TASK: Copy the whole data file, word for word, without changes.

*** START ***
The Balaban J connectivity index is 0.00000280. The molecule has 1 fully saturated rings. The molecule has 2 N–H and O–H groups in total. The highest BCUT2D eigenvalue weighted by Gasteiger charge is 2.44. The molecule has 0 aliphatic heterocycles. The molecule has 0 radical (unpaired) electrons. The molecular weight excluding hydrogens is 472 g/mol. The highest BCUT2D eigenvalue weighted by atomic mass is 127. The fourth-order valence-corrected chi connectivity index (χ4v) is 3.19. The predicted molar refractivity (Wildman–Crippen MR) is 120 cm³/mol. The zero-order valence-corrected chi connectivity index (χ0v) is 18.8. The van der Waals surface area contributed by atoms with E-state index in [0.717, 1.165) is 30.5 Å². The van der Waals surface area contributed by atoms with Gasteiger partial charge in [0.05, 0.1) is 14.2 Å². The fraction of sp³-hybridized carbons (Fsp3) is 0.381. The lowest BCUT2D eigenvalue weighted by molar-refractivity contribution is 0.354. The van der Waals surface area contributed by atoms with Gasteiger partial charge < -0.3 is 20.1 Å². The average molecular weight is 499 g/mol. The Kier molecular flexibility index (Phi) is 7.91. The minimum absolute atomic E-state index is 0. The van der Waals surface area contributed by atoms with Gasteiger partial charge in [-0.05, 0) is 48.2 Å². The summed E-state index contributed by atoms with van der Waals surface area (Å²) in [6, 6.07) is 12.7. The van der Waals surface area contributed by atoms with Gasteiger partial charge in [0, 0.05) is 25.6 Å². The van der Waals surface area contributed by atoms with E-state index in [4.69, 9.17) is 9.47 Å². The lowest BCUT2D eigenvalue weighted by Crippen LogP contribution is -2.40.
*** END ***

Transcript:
The Balaban J connectivity index is 0.00000280. The molecule has 1 fully saturated rings. The molecule has 2 N–H and O–H groups in total. The highest BCUT2D eigenvalue weighted by Gasteiger charge is 2.44. The molecule has 0 aliphatic heterocycles. The molecule has 0 radical (unpaired) electrons. The molecular weight excluding hydrogens is 472 g/mol. The highest BCUT2D eigenvalue weighted by atomic mass is 127. The fourth-order valence-corrected chi connectivity index (χ4v) is 3.19. The predicted molar refractivity (Wildman–Crippen MR) is 120 cm³/mol. The zero-order valence-corrected chi connectivity index (χ0v) is 18.8. The van der Waals surface area contributed by atoms with E-state index in [0.717, 1.165) is 30.5 Å². The van der Waals surface area contributed by atoms with Gasteiger partial charge in [0.05, 0.1) is 14.2 Å². The fraction of sp³-hybridized carbons (Fsp3) is 0.381. The lowest BCUT2D eigenvalue weighted by molar-refractivity contribution is 0.354. The van der Waals surface area contributed by atoms with Gasteiger partial charge < -0.3 is 20.1 Å². The average molecular weight is 499 g/mol. The Kier molecular flexibility index (Phi) is 7.91. The minimum absolute atomic E-state index is 0. The van der Waals surface area contributed by atoms with Gasteiger partial charge in [-0.05, 0) is 48.2 Å². The summed E-state index contributed by atoms with van der Waals surface area (Å²) in [6, 6.07) is 12.7. The van der Waals surface area contributed by atoms with Gasteiger partial charge in [0, 0.05) is 25.6 Å². The van der Waals surface area contributed by atoms with E-state index in [4.69, 9.17) is 9.47 Å². The lowest BCUT2D eigenvalue weighted by Crippen LogP contribution is -2.40.